To use the digital zoom you select the button and click on the location you want to magnify. Prepare to be disappointed as the WVC200 shows clearly why most digital zooms are a poor substitute for the real thing as focus is a big casualty. Overall picture quality isn’t great either and this camera won’t be worrying Axis with disappointingly grainy image quality. Colour balance was reasonably good but we found the auto-iris coped poorly with bright sunlight and we needed to play with the sharpness settings before we could see any detail in distant objects. Nevertheless, to get better image quality from a PTZ camera you will need to cough up a lot more cash than this.
For wireless operations we had no problems connecting to a SpeedTouch 780WL and the camera supports WEP and WPA Personal encryption. Both MPEG-4 and Motion-JPEG modes are supported and can be swapped over from the web interface. The former delivers a smoother video display thanks to superior compression but the latter is better where bandwidth is at a premium as it merely drops its frame rate to compensate.
The quick setup wizard locates the camera and offers to set up wireless access and security.
Motion detection options aren’t as good as those offered by Axis as you can only email video clips of up to five seconds when this is activated. Most Axis cameras also allow snapshots to be sent to an FTP server as well. However, the WVC200 can upload snapshots to an FTP server but only as often as every thirty minutes. If you can afford more than one Linksys camera then the bundled Viewer and Recorder utility will come in handy as this provides a single interface for monitoring multiple cameras and tools to set up recordings at scheduled times.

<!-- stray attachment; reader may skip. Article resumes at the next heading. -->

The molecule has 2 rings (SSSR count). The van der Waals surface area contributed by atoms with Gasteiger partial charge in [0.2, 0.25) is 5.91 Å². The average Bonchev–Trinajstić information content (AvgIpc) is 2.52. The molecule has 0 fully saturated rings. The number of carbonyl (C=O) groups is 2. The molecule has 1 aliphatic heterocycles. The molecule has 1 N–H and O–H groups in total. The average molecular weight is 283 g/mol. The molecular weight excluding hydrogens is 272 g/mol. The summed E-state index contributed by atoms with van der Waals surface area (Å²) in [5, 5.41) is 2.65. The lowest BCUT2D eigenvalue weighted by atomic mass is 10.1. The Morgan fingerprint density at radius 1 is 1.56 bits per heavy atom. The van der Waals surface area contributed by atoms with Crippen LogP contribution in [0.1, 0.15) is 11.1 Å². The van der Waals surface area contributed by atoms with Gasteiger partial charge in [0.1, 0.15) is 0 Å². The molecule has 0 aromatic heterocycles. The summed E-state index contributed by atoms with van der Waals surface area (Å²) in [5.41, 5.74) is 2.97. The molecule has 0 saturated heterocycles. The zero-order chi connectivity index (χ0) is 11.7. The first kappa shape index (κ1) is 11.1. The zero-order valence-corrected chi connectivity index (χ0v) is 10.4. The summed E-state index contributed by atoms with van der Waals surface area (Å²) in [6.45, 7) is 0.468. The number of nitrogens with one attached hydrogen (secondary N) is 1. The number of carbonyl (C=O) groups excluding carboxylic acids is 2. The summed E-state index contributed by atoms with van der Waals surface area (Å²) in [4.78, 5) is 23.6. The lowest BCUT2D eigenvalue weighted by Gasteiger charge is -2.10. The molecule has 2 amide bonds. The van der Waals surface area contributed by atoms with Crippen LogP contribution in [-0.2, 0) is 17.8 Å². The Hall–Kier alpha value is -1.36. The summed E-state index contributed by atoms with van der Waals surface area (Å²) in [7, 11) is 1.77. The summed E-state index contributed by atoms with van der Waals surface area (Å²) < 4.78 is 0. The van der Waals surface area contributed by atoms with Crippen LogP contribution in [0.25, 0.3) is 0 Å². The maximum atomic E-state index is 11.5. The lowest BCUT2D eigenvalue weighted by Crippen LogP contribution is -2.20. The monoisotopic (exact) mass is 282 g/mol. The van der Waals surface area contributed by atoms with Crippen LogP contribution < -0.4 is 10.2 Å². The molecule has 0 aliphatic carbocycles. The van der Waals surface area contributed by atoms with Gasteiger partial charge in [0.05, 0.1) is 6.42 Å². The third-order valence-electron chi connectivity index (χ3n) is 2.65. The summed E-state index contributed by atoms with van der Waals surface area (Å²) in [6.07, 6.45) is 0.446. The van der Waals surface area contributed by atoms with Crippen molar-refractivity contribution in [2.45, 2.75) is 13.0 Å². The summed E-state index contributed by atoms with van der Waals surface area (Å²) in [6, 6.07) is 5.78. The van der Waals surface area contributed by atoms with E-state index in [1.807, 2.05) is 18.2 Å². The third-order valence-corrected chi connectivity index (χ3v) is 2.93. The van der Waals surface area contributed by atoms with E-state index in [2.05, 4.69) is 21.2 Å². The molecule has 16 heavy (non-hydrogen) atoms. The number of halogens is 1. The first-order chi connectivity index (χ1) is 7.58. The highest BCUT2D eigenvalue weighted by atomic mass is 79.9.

The patrol function could prove handy for watching a large area as you can save lens positions and add them to a list where the camera will move to each one at preset intervals. Up to nine pan/tilt combinations are maintained and you can assign different dwell periods of up to sixty seconds for each one. The only drawback is the camera only cycles through the list once and stops at the last defined position. The camera has a socket for attaching an external microphone but we did find the internal one produced some good results. A volume slider is provided on the live view page and, apart from a lag of around one second, quality was clear enough to easily hear any action in the area under surveillance.
It’s inevitable that there will be some sacrifices to achieve PTZ functions at this low price but the WVC200 does a reasonably good job nonetheless. The digital zoom is largely redundant but picture quality is reasonably good while the camera offers a useful range of general surveillance features.